Morris Rosen took her new board chair for the remainder of the meeting after taking the oath of office.
Morris Rosen, who holds a bachelor of arts degree in history from Princeton University and law degree from Stanford University, has four children, the oldest of which is a kindergartner at Ormondale School.
At KMR Law, Morris Rosen's clients include The Primary School, an East Palo Alto-based tuition-free private school. The school strives to integrate education and health care to better serve low-income children and families. Priscilla Chan, wife of Facebook CEO Mark Zuckerberg, founded the school.
School board member Karyn Bechtel said it would be valuable to have a new board member with a background in education.
"It's good to have someone who's worked in this realm before," Bechtel said. "How many times do you get a potential board member (like Morris Rosen) who has experience with Ed Code?" California Education Code, or Ed Code, is the state's collection of laws that dictate how K-12 public schools are run.
During the interview, Morris Rosen noted that it's a key moment for the district, as it chooses a new superintendent and implements Measure Z, a $49.5 million facilities bond measure. A strong board is needed during these changes, she said.
Morris Rosen was associate general counsel for AltSchool, a San Francisco-based education and technology company, prior to her role at KMR Law. She is also co-chair of the Ormondale Book Fair, a kindergarten reading helper, a Girl Scout troop leader and a member of Lucile Packard Children's Hospital Ambassadors Board of Directors.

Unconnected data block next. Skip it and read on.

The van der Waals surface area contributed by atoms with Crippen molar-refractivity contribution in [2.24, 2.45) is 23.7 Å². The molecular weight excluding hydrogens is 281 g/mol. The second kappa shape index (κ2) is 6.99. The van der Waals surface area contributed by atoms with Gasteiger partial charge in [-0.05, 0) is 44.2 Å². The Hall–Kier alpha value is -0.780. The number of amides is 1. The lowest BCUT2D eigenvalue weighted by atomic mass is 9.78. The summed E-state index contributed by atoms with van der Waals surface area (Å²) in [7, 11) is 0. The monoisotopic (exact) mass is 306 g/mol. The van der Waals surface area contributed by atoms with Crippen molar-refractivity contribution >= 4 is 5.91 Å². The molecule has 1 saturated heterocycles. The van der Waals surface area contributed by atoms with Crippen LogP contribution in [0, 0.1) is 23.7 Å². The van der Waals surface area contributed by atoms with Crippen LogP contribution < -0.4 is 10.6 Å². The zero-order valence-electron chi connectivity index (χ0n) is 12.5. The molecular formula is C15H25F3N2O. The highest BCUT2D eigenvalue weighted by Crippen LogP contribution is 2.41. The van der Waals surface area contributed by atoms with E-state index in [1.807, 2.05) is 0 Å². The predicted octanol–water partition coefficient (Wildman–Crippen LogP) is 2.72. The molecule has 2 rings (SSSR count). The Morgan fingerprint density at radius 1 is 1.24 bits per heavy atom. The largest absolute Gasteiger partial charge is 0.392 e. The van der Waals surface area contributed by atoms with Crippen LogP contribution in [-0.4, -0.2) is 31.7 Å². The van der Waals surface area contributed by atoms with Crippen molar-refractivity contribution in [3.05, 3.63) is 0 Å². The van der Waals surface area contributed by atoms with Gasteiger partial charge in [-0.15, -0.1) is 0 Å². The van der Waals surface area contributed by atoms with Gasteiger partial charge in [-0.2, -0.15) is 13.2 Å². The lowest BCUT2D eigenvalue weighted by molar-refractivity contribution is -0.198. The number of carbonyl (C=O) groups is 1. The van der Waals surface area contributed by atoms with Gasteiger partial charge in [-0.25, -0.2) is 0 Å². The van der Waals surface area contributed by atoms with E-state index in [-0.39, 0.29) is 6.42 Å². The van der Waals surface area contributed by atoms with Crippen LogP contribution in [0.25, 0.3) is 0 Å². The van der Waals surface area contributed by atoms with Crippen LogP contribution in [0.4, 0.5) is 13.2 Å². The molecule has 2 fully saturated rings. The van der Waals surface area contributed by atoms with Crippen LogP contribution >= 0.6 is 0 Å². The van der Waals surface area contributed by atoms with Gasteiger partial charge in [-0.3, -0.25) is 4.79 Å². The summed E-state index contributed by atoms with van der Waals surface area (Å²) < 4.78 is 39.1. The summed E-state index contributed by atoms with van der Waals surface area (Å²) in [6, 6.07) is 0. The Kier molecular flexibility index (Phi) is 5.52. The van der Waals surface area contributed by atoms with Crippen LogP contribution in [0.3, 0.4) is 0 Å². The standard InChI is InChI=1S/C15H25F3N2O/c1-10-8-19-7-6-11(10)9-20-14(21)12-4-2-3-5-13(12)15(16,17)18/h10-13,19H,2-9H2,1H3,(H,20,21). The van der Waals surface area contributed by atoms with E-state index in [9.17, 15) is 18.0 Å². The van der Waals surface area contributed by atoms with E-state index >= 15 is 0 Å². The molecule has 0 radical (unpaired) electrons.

Board member Brooke Day said Morris Rosen stood out to her as someone who is "very calm" and "warm," and seems to be "very approachable." Morris Rosen gave "very clear-headed" responses, she said.
Six people applied for the position. Applicants Terry Lee and Christopher Lyle withdrew their applications in the days before the board meeting, according to the district. The board interviewed the remaining four applicants: Morris Rosen, Virginia Bacon, Anne Faziloi-Khiari and Helen Wolter.
In a March 6 email to the board, Maffia announced he was stepping down from his post effective immediately, citing increasing work demands that made continuing his role on the board unrealistic. Maffia's term was to end in December 2020. The board voted at a March 6 meeting to fill the vacancy by appointment.
In a district statement in early March, Superintendent Eric Hartwig thanked Maffia for "his dedication to the improvement of the district," especially the development of the district's facilities program.
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